Sanofi pays $150M upfront, $2B in biobucks to tap protein degrader biotech Kymera

Illustration of proteins
Kymera's protein degradation (Kymera Therapeutics)

While Sanofi is looking to move more of its R&D in-house, there is still room for deals, and today it’s penned a big one with Fierce 15 winner Kymera Therapeutics.

This is a pivotal year for Kymera: After spending four years building the company around its protein degradation technology, it’s now setting its sights on the clinic—bagging $102 million in a series C to help back in March.

The Cambridge, Massachusetts-based biotech’s approach makes use of the body’s protein degradation machinery to get rid of disease-causing proteins. Sanofi is now buying into its platform, laying a sizable $150 million as an upfront with more than $2 billion in potential milestones plus royalty payments, should all go to plan.

This is a multi-program collab that sees the French Big Pharma tap Kymera to develop and sell first-in-class protein degrader therapies targeting IRAK4 in patients with immune-inflammatory diseases.

The companies will also partner on a second, earlier-stage program. Kymera retains the option to participate in U.S. development and sales for both programs.

RELATED: Kymera marches protein-degrading drugs toward clinic with $102M raise

The R&D focus is on its small-molecule IRAK4 protein degraders: IRAK4 is believed to play a key role in multiple immune-inflammatory diseases, including hidradenitis suppurativa, atopic dermatitis and rheumatoid arthritis.

Kymera will advance the IRAK4 program through phase 1; should all go well, Sanofi will then take over, while also leading all clinical development activities for the second program. Kymera holds on to the rights for its IRAK4 program in cancer.

IRAK4 is a key protein involved in inflammation mediated by the activation of toll-like receptors (TLRs) and IL-1 receptors (IL-1Rs). While TLR and IL-1R signaling via IRAK4 is involved in the normal immune response, aberrant activation of these pathways is the underlying cause of multiple immune-inflammatory conditions

Fierce Biotech spoke to both companies about the deal, asking Kymera’s CEO Nello Mainolfi what it's like to make a pact like this in the time of a pandemic and the importance of keeping these non-COVID-19 deals going.

“Obviously also through a global pandemic, patients are still suffering debilitating and life altering diseases. It is important that the biopharma community continues to look for ways to advance innovative therapies for patients in needs,” Mainolfi told Fierce Biotech.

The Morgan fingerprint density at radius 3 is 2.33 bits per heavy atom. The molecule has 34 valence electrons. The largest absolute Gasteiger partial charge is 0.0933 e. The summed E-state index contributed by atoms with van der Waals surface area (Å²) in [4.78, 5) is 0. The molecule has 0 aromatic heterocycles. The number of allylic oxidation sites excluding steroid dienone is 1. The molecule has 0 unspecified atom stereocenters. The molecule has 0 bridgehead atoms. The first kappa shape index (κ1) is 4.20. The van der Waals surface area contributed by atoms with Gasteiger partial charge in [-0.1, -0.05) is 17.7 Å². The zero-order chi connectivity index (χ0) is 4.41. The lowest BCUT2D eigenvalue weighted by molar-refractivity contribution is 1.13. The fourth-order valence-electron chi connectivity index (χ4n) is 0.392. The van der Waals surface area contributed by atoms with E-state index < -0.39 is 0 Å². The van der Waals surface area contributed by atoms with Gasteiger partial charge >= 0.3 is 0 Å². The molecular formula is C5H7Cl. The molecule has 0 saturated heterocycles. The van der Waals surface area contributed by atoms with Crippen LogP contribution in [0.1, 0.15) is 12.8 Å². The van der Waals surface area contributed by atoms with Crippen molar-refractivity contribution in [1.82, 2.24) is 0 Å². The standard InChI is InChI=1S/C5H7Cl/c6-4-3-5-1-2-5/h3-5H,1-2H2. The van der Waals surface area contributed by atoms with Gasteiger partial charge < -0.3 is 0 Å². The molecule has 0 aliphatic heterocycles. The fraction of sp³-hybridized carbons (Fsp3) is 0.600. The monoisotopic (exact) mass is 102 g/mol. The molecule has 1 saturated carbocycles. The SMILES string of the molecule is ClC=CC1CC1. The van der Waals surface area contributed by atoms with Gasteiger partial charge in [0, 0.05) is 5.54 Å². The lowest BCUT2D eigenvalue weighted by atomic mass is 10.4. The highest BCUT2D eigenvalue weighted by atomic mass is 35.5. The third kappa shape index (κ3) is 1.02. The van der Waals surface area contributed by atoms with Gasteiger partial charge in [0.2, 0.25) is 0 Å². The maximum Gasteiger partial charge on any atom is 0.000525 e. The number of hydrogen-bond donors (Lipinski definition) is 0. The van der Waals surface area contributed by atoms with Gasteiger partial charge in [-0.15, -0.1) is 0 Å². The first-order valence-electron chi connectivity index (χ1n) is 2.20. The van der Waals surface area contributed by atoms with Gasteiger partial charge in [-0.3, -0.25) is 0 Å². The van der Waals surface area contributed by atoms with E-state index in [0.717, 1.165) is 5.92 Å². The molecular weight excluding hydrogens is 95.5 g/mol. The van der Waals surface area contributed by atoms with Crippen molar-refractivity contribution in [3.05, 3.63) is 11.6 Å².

“Kymera has a long-standing relationship with Sanofi that goes back to the investment in their series B from the Sanofi venture group. More recently, we had been discussing the opportunity with the R&D group pre-COVID and then completed negotiations via video.”

In terms of timelines, he said the biotech is now working with Sanofi to “determine the best path forward for the program and plan to enter the clinic in the first half of 2021.”

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Sanofi is no stranger to immunology and inflammation with its partnered work on Dupixent (a mAb for allergic diseases), but clearly wants a next-gen pipeline hope teed up for the future, as well as a drug that could complement Dupixent.

Frank Nestle, Sanofi's global head of immunology and inflammation research and chief scientific officer of North America, told Fierce Biotech: “We see IRAK4 as an exciting new target space for immune mediated disease as a master regulator of a range of proinflammatory IL-1 family cytokine members (e.g. IL1a, IL1b, IL36, IL33) and TLR signaling. IRAK4 inhibition promises to follow JAK inhibitors as oral immunology compounds but without the Jaki associated safety implications.

“Sanofi has deep expertise in immune-inflammatory diseases, with Dupixent as a core growth driver in our portfolio.”

He said that, despite advances in immune-inflammatory disease, there are still many patients and disease indications with limited or no treatment options. “Kymera’s IRAK4 platform demonstrates the clinical potential of targeted protein degradation, a new treatment modality that is complementary to that of Dupixent and can treat patients with a high disease burden and unmet need.”

In terms of its new R&D focus set out last year that sees it want to reduce external R&D and focus more internally, there is still room for clear-sighted deals, such as with Kymera.

He explained: “We have communicated at our recent R&D event that we expect about two-thirds of medicine to be discovered and developed internally. For the third of externally sourced compounds we focus on first and best in class potential, clearly the case here with Kymera’s IRAK4 degrader program in I&I indications.

“Sanofi is transforming our R&D organization to focus on the development of first-in-class or best-in-class medicines. While 65% of Sanofi’s pipeline is internally driven, we continue to collaborate with partners who have expertise in specific technologies or mechanisms, leveraging innovative technology platforms to ensure we are maximizing potential patient benefit. Our collaboration with Kymera is integral to the overall strategy.

“We believe Sanofi’s deep resources in immune-inflammatory diseases will be critical in successfully developing Kymera’s technology, and the agreement is structured in such a way that Sanofi’s expertise in both clinical development and commercialization will be maximized.”

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